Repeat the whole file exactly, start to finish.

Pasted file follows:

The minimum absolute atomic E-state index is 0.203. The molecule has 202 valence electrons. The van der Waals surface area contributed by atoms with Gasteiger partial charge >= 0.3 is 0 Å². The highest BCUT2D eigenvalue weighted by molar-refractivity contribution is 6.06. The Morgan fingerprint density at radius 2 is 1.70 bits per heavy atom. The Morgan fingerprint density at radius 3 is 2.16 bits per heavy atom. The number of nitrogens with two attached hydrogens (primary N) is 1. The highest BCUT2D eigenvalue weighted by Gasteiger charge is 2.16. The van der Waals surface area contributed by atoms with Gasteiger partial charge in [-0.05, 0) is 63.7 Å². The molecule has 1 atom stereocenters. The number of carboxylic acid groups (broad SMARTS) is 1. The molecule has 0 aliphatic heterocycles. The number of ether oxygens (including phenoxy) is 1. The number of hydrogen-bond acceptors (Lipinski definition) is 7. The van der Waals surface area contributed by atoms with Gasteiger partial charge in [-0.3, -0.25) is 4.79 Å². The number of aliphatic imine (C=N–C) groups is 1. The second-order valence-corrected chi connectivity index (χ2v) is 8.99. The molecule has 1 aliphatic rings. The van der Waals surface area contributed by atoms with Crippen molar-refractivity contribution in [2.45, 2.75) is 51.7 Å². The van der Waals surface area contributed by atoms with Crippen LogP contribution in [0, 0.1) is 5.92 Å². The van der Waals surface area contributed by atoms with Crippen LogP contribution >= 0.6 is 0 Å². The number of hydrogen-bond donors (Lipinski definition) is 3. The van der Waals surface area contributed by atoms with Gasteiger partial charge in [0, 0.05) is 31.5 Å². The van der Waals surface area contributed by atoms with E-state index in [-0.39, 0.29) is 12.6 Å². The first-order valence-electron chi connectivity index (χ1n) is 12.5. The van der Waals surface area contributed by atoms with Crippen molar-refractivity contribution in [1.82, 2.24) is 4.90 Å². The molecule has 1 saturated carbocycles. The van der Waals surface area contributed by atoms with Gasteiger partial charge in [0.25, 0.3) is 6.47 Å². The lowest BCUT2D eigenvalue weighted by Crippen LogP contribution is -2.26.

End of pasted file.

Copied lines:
The minimum absolute atomic E-state index is 0.203. The molecule has 202 valence electrons. The van der Waals surface area contributed by atoms with Gasteiger partial charge >= 0.3 is 0 Å². The highest BCUT2D eigenvalue weighted by molar-refractivity contribution is 6.06. The Morgan fingerprint density at radius 2 is 1.70 bits per heavy atom. The Morgan fingerprint density at radius 3 is 2.16 bits per heavy atom. The number of nitrogens with two attached hydrogens (primary N) is 1. The highest BCUT2D eigenvalue weighted by Gasteiger charge is 2.16. The van der Waals surface area contributed by atoms with Gasteiger partial charge in [-0.05, 0) is 63.7 Å². The molecule has 1 atom stereocenters. The number of carboxylic acid groups (broad SMARTS) is 1. The molecule has 0 aliphatic heterocycles. The number of ether oxygens (including phenoxy) is 1. The number of hydrogen-bond acceptors (Lipinski definition) is 7. The van der Waals surface area contributed by atoms with Gasteiger partial charge in [-0.3, -0.25) is 4.79 Å². The number of aliphatic imine (C=N–C) groups is 1. The second-order valence-corrected chi connectivity index (χ2v) is 8.99. The molecule has 1 aliphatic rings. The van der Waals surface area contributed by atoms with Crippen molar-refractivity contribution in [2.45, 2.75) is 51.7 Å². The van der Waals surface area contributed by atoms with Crippen LogP contribution in [0, 0.1) is 5.92 Å². The van der Waals surface area contributed by atoms with Crippen LogP contribution >= 0.6 is 0 Å². The number of hydrogen-bond donors (Lipinski definition) is 3. The van der Waals surface area contributed by atoms with Gasteiger partial charge in [0, 0.05) is 31.5 Å². The van der Waals surface area contributed by atoms with E-state index in [-0.39, 0.29) is 12.6 Å². The first-order valence-electron chi connectivity index (χ1n) is 12.5. The van der Waals surface area contributed by atoms with Crippen molar-refractivity contribution in [1.82, 2.24) is 4.90 Å². The molecule has 1 saturated carbocycles. The van der Waals surface area contributed by atoms with Gasteiger partial charge in [0.25, 0.3) is 6.47 Å². The lowest BCUT2D eigenvalue weighted by Crippen LogP contribution is -2.26.